11. In the first part of a new behind-the-scenes series, our intern, Matt Arnold (@GearsGator), interviewed Alex Fundora, lead animator at Trendy Entertainment, to discuss his job, how he began working in the video game industry and more. Hey Alex, tell me a little about yourself. "Hey, my name is Alex Fundora, Lead Animator here at Trendy Entertainment. I'm 25 years old, was born in Buffalo, New York, but moved to Florida a few years later and lived here almost my whole life since. I received my BFA in Computer Animation at Digital Media Arts College in south Florida." How long have you been an employee at Trendy Entertainment? "So far, I've been working with Trendy for about 2 years." How did you get a job at Trendy? "I first discovered Trendy while browsing through some modding forums a few years ago. At the time, Trendy was working on a prototype version of the game which was originally titled Dungeon Defense.' It was a really fun concept for a game right from the start, so I quickly got in contact with Jeremy, the Creative Director, which eventually kickstarted some contract work." Prior to working at Trendy, did you work at any other video game companies? "After a few months of contracting with Trendy, I made a full-time switch to a popular game studio known as Bethesda Game Studios. There, I was an animator for The Elder Scrolls: Skyrim. It was a great trip, though I quickly discovered that their type of work and games didn't reflect my personal interests as much as I would have liked. So I got in contact with Jeremy again and was offered a full-time Lead Animator position back at Trendy, which I couldn't refuse." What is a typical day in the life for you at work? "I start the day off by riding our half-broken elevator up to the top floor of the building. The unrythmic jolting and noises inside the elevator gives you just the right kick to not need coffee in the morning. I then walk down a long hallway and pass many rooms which include: Public Relations, which many times houses a puppy or some animal that demands petting; the beta testers room for which I get to be jealous that they play videogames all day; the programmers room a.k.a. Mordor, which no artist enters even with a double-salary incentive; my Art Director Ben's room, which I stop in every morning to tell him he's a sexy beast; and then finally the artists room where I go to my desk a.k.a. The Valve Shrine (see picture). The rest of the day I usually stare out the window or sometimes do work." As a lead animator, what are some specific contributions you have made to Dungeon Defenders? "I have my hand in just about everything animated for the game including characters, world assets, in-game cutscenes and promotional cinematics." What is your proudest moment from working at Trendy? "My proudest moment was when the full Dungeon Defenders game was finally released for console and PC, knowing that everything that I was responsible for was technically flush and artistically interesting." What are some of the challenges you have experienced getting in and staying in the video game industry? "The most difficult detail was figuring out how to develop my portfolio for job hunting. Different studios are looking to fill different types of animation jobs, so developing a reel that covered a broad spectrum of animation was the key. I find that many students are too confident that they know exactly what they want to do and develop a very narrow portfolio ... when entering the industry. This can make finding work difficult, even for the talented. Once here, it is a lot easier to focus on something more specific." Do you prefer to animate 2D or 3D art and why? "I really enjoy the appeal and freedoms from traditional animation, though with digital animation, it allows the animator to focus more on the shot and performance of the character and not worry about the high demands of technical consistency that would be required with 2D." What are some of the pros and cons with using the Unreal Engine 3? "Working with Unreal Engine 3 is amazing. It has a very straight forward design which makes working with new content fast and easy. The engine also has a very powerful and dynamic cinematics department which helps fuse ambition for us animators. The only con from working with the Unreal Engine is that I can't keep up with all of its consistently awesome updates from Epic Games." Who is your favorite hero in Dungeon Defenders? "My favorite hero is definitely the Huntress. Her traps which have solid utility and damage coupled with some evasion perks make her a fun and effective teammate." Outside of Dungeon Defenders, what are some other games you enjoy playing? "It is no secret here at Trendy that I am a huge follower of Valve Software. I've been playing their titles for over half of my lifetime so far and are what initially sparked my interest in game development, which eventually led to my career as an animator. Nowadays, I play lots of Team Fortress 2 and Dota 2. Brownie points for Grand Theft Auto, Trine and Torchlight." What advice do you have for someone interested in being an animator in the gaming industry? "Not just for animation, but for any 3D discipline, it is very important to have a strong traditional art background. Even if drawing will never be applied on a practical level with your specific career choice, traditional art teaches you how to compose an idea without all the technical jargon. It is very important, so don't let your sketchbooks collect dust." Thank you for your time!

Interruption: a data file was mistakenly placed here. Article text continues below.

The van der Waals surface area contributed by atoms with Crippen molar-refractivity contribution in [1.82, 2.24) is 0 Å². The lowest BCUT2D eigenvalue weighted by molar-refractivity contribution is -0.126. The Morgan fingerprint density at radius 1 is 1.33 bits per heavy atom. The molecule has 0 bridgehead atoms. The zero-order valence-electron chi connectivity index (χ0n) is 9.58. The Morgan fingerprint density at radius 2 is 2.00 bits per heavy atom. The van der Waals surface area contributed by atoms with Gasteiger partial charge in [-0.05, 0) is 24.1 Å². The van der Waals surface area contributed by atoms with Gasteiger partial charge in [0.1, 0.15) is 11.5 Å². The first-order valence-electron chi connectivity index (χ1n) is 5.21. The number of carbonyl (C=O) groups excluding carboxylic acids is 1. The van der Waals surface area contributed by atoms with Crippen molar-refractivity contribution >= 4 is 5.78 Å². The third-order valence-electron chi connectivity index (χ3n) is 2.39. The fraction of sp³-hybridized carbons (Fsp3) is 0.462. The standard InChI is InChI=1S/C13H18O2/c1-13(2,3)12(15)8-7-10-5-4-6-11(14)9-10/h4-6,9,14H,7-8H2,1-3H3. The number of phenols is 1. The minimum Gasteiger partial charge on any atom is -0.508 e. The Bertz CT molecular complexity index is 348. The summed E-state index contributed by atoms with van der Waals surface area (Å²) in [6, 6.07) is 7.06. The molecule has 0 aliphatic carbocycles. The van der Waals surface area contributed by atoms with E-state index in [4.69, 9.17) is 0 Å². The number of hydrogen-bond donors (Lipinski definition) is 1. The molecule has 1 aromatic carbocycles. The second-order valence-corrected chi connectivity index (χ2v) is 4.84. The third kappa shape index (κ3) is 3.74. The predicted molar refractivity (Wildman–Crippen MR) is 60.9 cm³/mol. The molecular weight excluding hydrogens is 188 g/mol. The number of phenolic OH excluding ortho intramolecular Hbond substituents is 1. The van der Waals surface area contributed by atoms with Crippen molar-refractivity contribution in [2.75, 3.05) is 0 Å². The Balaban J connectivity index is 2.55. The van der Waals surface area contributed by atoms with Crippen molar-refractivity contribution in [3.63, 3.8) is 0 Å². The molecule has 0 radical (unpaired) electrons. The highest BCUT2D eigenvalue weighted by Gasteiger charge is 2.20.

12. In the first part of a new behind-the-scenes series, our intern, Matt Arnold (@GearsGator), interviewed Alex Fundora, lead animator at Trendy Entertainment, to discuss his job, how he began working in the video game industry and more. Hey Alex, tell me a little about yourself. "Hey, my name is Alex Fundora, Lead Animator here at Trendy Entertainment. I'm 25 years old, was born in Buffalo, New York, but moved to Florida a few years later and lived here almost my whole life since. I received my BFA in Computer Animation at Digital Media Arts College in south Florida." How long have you been an employee at Trendy Entertainment? "So far, I've been working with Trendy for about 2 years." How did you get a job at Trendy? "I first discovered Trendy while browsing through some modding forums a few years ago. At the time, Trendy was working on a prototype version of the game which was originally titled ‘Dungeon Defense.' It was a really fun concept for a game right from the start, so I quickly got in contact with Jeremy, the Creative Director, which eventually kickstarted some contract work." Prior to working at Trendy, did you work at any other video game companies? "After a few months of contracting with Trendy, I made a full-time switch to a popular game studio known as Bethesda Game Studios. There, I was an animator for The Elder Scrolls: Skyrim. It was a great trip, though I quickly discovered that their type of work and games didn't reflect my personal interests as much as I would have liked. So I got in contact with Jeremy again and was offered a full-time Lead Animator position back at Trendy, which I couldn't refuse." What is a typical “day in the life” for you at work? "I start the day off by riding our half-broken elevator up to the top floor of the building. The unrythmic jolting and noises inside the elevator gives you just the right kick to not need coffee in the morning. I then walk down a long hallway and pass many rooms which include: Public Relations, which many times houses a puppy or some animal that demands petting; the beta testers room for which I get to be jealous that they play videogames all day; the programmers room a.k.a. Mordor, which no artist enters even with a double-salary incentive; my Art Director Ben's room, which I stop in every morning to tell him he's a sexy beast; and then finally the artists’ room where I go to my desk a.k.a. The Valve Shrine (see picture). The rest of the day I usually stare out the window or sometimes do work." As a lead animator, what are some specific contributions you have made to Dungeon Defenders? "I have my hand in just about everything animated for the game including characters, world assets, in-game cutscenes and promotional cinematics." What is your proudest moment from working at Trendy? "My proudest moment was when the full Dungeon Defenders game was finally released for console and PC, knowing that everything that I was responsible for was technically flush and artistically interesting." What are some of the challenges you have experienced getting in and staying in the video game industry? "The most difficult detail was figuring out how to develop my portfolio for job hunting. Different studios are looking to fill different types of animation jobs, so developing a reel that covered a broad spectrum of animation was the key. I find that many students are too confident that they know exactly what they want to do and develop a very narrow portfolio ... when entering the industry. This can make finding work difficult, even for the talented. Once here, it is a lot easier to focus on something more specific." Do you prefer to animate 2D or 3D art and why? "I really enjoy the appeal and freedoms from traditional animation, though with digital animation, it allows the animator to focus more on the shot and performance of the character and not worry about the high demands of technical consistency that would be required with 2D." What are some of the pros and cons of using the Unreal Engine 3? "Working with Unreal Engine 3 is amazing. It has a very straight forward design which makes working with new content fast and easy. The engine also has a very powerful and dynamic cinematics department which helps fuse ambition for us animators. The only con from working with the Unreal Engine is that I can't keep up with all of its consistently awesome updates from Epic Games." Who is your favorite hero in Dungeon Defenders? "My favorite hero is definitely the Huntress. Her traps which have solid utility and damage coupled with some evasion perks make her a fun and effective teammate." Outside of Dungeon Defenders, what are some other games you enjoy playing? "It is no secret here at Trendy that I am a huge follower of Valve Software. I've been playing their titles for over half of my lifetime so far and are what initially sparked my interest in game development, which eventually led to my career as an animator. Nowadays, I play lots of Team Fortress 2 and Dota 2. Brownie points for Grand Theft Auto, Trine and Torchlight." What advice do you have for someone interested in being an animator in the gaming industry? "Not just for animation, but for any 3D discipline, it is very important to have a strong traditional art background. Even if drawing will never be applied on a practical level with your specific career choice, traditional art teaches you how to compose an idea without all the technical jargon. It is very important, so don't let your sketchbooks collect dust." Thank you for your time!